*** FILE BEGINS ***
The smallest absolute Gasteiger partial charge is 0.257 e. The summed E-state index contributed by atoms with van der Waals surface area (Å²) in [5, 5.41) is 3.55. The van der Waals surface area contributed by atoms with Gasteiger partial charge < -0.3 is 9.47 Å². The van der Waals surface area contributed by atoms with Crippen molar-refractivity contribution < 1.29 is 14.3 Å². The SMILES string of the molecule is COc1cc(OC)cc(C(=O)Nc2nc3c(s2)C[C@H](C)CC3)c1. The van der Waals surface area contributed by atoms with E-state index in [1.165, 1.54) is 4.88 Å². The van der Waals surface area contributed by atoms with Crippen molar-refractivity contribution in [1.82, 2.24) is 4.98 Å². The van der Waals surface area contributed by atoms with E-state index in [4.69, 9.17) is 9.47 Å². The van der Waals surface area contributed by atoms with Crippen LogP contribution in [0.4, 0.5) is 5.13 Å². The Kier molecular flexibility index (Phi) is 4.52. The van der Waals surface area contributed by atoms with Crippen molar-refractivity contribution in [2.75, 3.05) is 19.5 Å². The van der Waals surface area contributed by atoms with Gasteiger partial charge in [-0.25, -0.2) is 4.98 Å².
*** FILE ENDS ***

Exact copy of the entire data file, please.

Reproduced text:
The smallest absolute Gasteiger partial charge is 0.257 e. The summed E-state index contributed by atoms with van der Waals surface area (Å²) in [5, 5.41) is 3.55. The van der Waals surface area contributed by atoms with Gasteiger partial charge < -0.3 is 9.47 Å². The van der Waals surface area contributed by atoms with Crippen molar-refractivity contribution < 1.29 is 14.3 Å². The SMILES string of the molecule is COc1cc(OC)cc(C(=O)Nc2nc3c(s2)C[C@H](C)CC3)c1. The van der Waals surface area contributed by atoms with E-state index in [1.165, 1.54) is 4.88 Å². The van der Waals surface area contributed by atoms with Crippen molar-refractivity contribution in [1.82, 2.24) is 4.98 Å². The van der Waals surface area contributed by atoms with E-state index in [4.69, 9.17) is 9.47 Å². The van der Waals surface area contributed by atoms with Crippen LogP contribution in [0.4, 0.5) is 5.13 Å². The Kier molecular flexibility index (Phi) is 4.52. The van der Waals surface area contributed by atoms with Crippen molar-refractivity contribution in [2.75, 3.05) is 19.5 Å². The van der Waals surface area contributed by atoms with Gasteiger partial charge in [-0.25, -0.2) is 4.98 Å².